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Palliative care teaching in the new internal medicine curriculum: Project ECHO–an innovative approach to postgraduate education
  1. Gemma Claire Lee1,2,
  2. Sam Kyeremateng3,4,
  3. Paul Taylor3,5,
  4. Colin Jones2,6,
  5. Peter Hammond2,7 and
  6. Laura McTague8
  1. 1 Intensive Care, Blackpool Teaching Hospitals NHS Foundation Trust, Blackpool, FY3 8NR, UK
  2. 2 School of Medicine, Health Education England, Leeds, UK
  3. 3 Palliative Care, St Luke's Hospice, Sheffield, UK
  4. 4 Palliative Care, Health Education England, Leeds, UK
  5. 5 School of Health and Related Research, The University of Sheffield, Sheffield, UK
  6. 6 Renal Medicine, York Teaching Hospital NHS Foundation Trust, York, UK
  7. 7 Endocrine Medicine, Harrogate and District NHS Foundation Trust, Harrogate, UK
  8. 8 Palliative Care, Sheffield Teaching Hospitals NHS Foundation Trust, Sheffield, UK
  1. Correspondence to Dr Gemma Claire Lee, Intensive Care, Blackpool Teaching Hospitals NHS Foundation Trust, FY3 8NR Blackpool, UK; gemma.lee9{at}


Background The Internal Medicine Training (IMT) Programme is an evolution of Core Medical Training introduced in 2019. The IMT curriculum places an increased emphasis on palliative care; however, access to palliative care training is variable. Project ECHO (Extension of Community Healthcare Outcomes) develops communities of practice and is a valuable tool for medical education. We report on an evaluation of Project ECHO to deliver palliative medicine training across a geographically large deanery in the North of England.

Methods The Project ECHO training programme involved multipoint video technology, telementoring, expert talks and case-based discussions over six sessions, and was fully mapped to the palliative care component of the IMT curriculum. We collected data particularly around attendance and self-reported confidence and knowledge.

Results By creating a community of practice, we provided virtual placements and over 9 hours of virtual direct contact with palliative medicine consultants; and in total, 921 individual attendances occurred, with 62% attending all six sessions. The course was associated with an increase in self-reported confidence and high satisfaction.

Discussion Project ECHO is an effective method of delivering teaching to trainees across a large geographical area. Course evaluation shows outstanding results in trainee satisfaction, confidence, knowledge, patient care, clinical skills and reduction in fear when managing death and dying.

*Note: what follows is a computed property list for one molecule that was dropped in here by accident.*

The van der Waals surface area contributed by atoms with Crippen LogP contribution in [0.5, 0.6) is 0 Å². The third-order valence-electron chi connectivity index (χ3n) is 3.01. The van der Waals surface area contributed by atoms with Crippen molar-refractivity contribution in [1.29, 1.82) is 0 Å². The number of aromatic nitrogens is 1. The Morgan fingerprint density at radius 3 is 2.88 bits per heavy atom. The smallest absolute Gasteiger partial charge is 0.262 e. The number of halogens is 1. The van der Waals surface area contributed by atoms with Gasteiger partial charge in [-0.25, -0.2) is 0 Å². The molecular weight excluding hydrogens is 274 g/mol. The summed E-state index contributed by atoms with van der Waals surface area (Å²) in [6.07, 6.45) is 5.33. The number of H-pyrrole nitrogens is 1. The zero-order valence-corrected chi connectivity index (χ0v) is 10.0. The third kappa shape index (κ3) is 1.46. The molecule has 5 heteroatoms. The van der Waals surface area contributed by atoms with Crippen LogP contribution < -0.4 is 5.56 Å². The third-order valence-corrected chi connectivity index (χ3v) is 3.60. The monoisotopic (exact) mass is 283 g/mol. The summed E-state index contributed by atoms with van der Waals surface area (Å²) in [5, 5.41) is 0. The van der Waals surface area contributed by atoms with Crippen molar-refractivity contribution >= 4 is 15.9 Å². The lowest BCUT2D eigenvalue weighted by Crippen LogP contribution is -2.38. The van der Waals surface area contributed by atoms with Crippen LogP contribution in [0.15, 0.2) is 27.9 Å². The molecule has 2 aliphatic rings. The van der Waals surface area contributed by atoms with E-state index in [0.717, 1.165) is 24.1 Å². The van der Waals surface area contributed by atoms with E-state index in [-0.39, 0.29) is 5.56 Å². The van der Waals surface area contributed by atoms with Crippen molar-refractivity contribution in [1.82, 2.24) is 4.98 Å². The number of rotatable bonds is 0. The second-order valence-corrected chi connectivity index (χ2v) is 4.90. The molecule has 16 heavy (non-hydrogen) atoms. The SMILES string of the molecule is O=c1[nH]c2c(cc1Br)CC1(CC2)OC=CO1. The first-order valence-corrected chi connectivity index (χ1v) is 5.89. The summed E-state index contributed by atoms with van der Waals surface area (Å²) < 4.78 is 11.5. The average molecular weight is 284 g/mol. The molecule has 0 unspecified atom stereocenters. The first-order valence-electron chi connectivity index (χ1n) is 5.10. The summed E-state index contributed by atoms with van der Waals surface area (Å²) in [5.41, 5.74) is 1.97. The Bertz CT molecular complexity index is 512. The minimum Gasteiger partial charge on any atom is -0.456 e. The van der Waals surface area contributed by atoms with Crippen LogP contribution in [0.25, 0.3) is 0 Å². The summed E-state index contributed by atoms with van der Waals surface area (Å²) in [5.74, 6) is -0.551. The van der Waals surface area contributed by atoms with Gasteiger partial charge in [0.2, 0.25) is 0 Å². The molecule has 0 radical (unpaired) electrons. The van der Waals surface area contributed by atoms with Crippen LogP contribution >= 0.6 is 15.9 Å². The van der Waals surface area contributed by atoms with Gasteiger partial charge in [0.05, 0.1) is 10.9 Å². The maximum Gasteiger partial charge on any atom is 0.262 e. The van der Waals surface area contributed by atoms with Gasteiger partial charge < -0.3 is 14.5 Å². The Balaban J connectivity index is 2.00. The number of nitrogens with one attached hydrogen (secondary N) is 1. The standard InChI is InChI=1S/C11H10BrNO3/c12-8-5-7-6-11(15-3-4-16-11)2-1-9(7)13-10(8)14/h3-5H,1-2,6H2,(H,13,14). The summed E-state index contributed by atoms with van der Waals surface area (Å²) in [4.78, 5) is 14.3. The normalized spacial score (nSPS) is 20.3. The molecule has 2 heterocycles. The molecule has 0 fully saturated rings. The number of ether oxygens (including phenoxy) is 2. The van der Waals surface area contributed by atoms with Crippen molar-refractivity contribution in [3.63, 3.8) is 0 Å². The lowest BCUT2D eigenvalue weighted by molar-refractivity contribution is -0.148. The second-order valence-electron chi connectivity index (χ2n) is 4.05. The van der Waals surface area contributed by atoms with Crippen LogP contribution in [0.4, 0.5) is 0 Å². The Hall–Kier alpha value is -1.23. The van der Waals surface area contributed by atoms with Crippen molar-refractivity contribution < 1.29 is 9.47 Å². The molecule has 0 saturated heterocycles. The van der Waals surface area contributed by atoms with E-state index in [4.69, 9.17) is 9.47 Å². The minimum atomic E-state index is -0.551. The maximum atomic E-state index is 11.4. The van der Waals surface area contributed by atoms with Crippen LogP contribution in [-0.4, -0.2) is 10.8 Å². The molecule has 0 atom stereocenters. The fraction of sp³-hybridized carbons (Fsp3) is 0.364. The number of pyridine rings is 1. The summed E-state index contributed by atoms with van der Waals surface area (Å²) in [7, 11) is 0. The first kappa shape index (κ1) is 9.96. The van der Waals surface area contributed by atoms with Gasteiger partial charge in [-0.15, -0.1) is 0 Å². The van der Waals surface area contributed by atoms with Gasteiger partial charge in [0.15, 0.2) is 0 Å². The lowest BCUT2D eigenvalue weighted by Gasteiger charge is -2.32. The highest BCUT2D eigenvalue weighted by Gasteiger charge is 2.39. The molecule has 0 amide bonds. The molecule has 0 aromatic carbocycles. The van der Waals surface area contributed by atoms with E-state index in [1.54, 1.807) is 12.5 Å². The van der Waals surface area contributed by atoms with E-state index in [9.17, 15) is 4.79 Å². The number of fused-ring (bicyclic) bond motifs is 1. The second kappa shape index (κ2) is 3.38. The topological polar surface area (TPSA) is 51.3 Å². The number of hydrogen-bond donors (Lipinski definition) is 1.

• Education and training
  • Communication
  • COVID-19
  • Symptoms and symptom management
  • Clinical decisions
  • Ethics

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  • Contributors All authors contributed. The main author contributed to all stages of the work—planning, writing, conducting and reporting of the work. PT was the primary editor and proofreader of this work. SK was the primary ECHO structure lead and involved in planning and conduct. PH developed and created funding and infrastructure for ECHO, and was involved in planning of the work. LM was the primary ECHO delivery lead and involved in the conduct and delivery of the work.

  • Funding The authors have not declared a specific grant for this research from any funding agency in the public, commercial or not-for-profit sectors.

  • Competing interests None declared.

  • Provenance and peer review Not commissioned; internally peer reviewed.

  • Supplemental material This content has been supplied by the author(s). It has not been vetted by BMJ Publishing Group Limited (BMJ) and may not have been peer-reviewed. Any opinions or recommendations discussed are solely those of the author(s) and are not endorsed by BMJ. BMJ disclaims all liability and responsibility arising from any reliance placed on the content. Where the content includes any translated material, BMJ does not warrant the accuracy and reliability of the translations (including but not limited to local regulations, clinical guidelines, terminology, drug names and drug dosages), and is not responsible for any error and/or omissions arising from translation and adaptation or otherwise.